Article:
Among the Federation’s ten "priority" recommendations is to revamp the visa system, which it says "was built for an industrial landscape that no longer exists".
Instead, the body for the UK’s creative industries, arts and cultural education is calling for a "21st century model that recognises the needs of fast-growing, world-leading and highly innovative sectors, including science, tech and the creative industries."
The number of creative companies that export should be doubled, the manifesto says, which would mean changing trade strategies that currently benefit large companies. The creative industries are made up of mostly small and very small business, the Federation said.
The Federation is giving its manifesto to political parties and its members ahead of the election on 8 June. Prime minister Theresa May called for a snap election ahead of negotiations with the European Union over the UK’s exit.
Before May’s shock election announcement last week, the Federation had been lobbying for creative enterprise zones to be established in a response to the government’s green paper consultation on a new industrial strategy.
May, who became prime minister last July, named the creative industries as one of five key industrial sectors in January. By contrast, the coalition government led by David Cameron in 2010 did not recognise the creative sector among nine identified as integral.
Today John Kampfer, the Federation’s chief executive, said: "With much of this growth, innovation and job creation emerging beyond London and the South East, the creative industries are also critical to delivering social and economic regeneration in places that need it the most. Few other sectors can deliver so much and at this scale. "With the right vision, leadership and policies in place, the creative industries can help secure an economy and society that works for all. But if government fails to deliver, this vision is at risk."
The Federation’s ten priority recommendations:
1. Ensure that the creative industries and arts are a priority sector in Brexit negotiations. Federation members were overwhelmingly in favour of remaining in the EU for very practical reasons. The sector will be particularly vulnerable if we do not get right all the key issues in negotiations, among them movement of talent and intellectual property (IP).
2. Prioritise the creative industries in a new visa system. Our visa system was built for an industrial landscape that no longer exists. We need a 21st century model that recognises the needs of fast-growing, world-leading and highly innovative sectors, including science, tech and the creative industries.
3. Double the number of creative companies that export by the end of the next Parliament. Trade strategies are currently geared toward larger enterprises, whereas the creative industries are primarily made up of small and micro businesses. The sector accounted for 9% of total exports of services from the UK in 2014, valued at £20bn – an underestimate. With the right support, exports could be far higher, offering economic stability to a post-Brexit Britain.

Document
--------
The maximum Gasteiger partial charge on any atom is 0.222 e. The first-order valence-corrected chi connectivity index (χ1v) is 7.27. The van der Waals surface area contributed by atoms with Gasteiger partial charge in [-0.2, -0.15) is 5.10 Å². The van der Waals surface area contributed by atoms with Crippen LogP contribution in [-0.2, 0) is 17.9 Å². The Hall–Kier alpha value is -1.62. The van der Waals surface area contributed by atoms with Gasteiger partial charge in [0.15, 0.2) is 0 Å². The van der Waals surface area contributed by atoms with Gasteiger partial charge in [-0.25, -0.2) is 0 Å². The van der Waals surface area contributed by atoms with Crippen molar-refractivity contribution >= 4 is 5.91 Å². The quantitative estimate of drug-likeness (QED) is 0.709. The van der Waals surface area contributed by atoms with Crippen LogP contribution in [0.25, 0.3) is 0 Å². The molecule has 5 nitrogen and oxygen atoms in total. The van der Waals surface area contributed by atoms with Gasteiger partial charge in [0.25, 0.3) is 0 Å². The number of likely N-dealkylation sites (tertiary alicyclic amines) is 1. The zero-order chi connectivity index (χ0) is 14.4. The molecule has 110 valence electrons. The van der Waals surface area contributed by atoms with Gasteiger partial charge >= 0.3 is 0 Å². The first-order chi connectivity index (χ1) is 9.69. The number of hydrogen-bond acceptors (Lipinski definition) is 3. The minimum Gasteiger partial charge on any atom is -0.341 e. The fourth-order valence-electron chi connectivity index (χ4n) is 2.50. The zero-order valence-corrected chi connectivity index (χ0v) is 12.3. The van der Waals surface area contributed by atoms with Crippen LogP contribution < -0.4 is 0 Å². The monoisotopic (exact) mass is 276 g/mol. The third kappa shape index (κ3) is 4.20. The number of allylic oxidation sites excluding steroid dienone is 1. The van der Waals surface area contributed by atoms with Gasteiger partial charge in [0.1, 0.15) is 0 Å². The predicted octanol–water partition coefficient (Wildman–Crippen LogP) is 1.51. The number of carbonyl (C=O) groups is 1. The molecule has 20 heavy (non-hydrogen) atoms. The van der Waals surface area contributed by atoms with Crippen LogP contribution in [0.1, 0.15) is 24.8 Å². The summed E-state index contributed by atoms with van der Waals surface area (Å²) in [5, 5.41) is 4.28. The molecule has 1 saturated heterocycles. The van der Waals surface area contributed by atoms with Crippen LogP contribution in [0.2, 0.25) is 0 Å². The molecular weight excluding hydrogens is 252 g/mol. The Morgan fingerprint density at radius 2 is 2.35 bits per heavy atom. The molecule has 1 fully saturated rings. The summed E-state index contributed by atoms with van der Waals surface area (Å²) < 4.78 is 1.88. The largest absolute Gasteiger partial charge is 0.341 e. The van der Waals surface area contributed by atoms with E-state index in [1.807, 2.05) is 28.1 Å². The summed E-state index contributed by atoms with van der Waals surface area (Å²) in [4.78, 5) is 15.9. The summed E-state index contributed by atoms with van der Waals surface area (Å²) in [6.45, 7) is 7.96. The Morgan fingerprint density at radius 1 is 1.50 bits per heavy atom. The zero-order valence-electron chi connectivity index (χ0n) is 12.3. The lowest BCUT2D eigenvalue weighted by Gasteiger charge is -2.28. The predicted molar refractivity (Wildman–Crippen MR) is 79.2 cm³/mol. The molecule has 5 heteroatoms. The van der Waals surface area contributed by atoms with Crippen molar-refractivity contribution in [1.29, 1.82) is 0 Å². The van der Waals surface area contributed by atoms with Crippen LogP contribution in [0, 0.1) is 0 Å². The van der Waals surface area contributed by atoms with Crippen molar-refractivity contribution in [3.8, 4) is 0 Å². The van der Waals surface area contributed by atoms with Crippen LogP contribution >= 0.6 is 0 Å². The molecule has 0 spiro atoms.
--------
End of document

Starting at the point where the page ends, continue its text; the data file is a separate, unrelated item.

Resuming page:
4. Introduce creative enterprise zones. The success of the creative industries can and must be harnessed to deliver growth and regeneration across the UK. Government should extend the roll-out of enterprise zones to cover the creative industries. Areas that axe or severely reduce arts funding would be ineligible.
5. Establish a creative industries ‘business booster’ network. Freelancers, microbusinesses and SMEs – the backbone of the creative industries – often struggle to access finance and support around intellectual property and exports at the early, often risky stage of development. A national centre, based outside London and with a regional network, to provide advice on these issues is needed to ensure the creative industries continue to grow apace.
6. Set up a creative skills commission. The creative industries face significant skills shortages because we have failed to prepare young people in education and training. The commission would report within six months on practical measures to defuse the skills time bomb and better equip the next generation for 21st century life.
7. Launch a creative careers campaign. Careers guidance must be transformed. Government should lead on a creative careers campaign to correct inadequate information about potential careers in the creative industries and open up access to those from disadvantaged backgrounds. Better, inspirational advice would go some way towards solving the skills crisis in the creative industries and in others that rely heavily on creative skills, such as manufacturing.
8. Limit ‘outstanding’ to schools that warrant it. Creative employment is resistant to automation, and adapting to the future jobs landscape will demand creative skills. Securing a workforce fit for the 21st century begins at school. A school must teach at least one creative subject, in lesson time, in order to be eligible for an "outstanding" rating by Ofsted.
9. Maintain and inflation-proof existing national and local investment in culture and the arts. Modest public investment in the arts not only supports our world-beating public institutions but provides cross-fertilisation for the commercial sector in talent and ideas.
10. Maintain and increase the growth of the creative industries. Over the past five years, the sector has grown by 34% – the fastest growing part of the UK’s economy. Government should commit to maintaining and increasing this pace of growth by 2022 for the sake not only of the sector, but of the wider economy too. This could take the GVA of the sector to an impressive £120bn.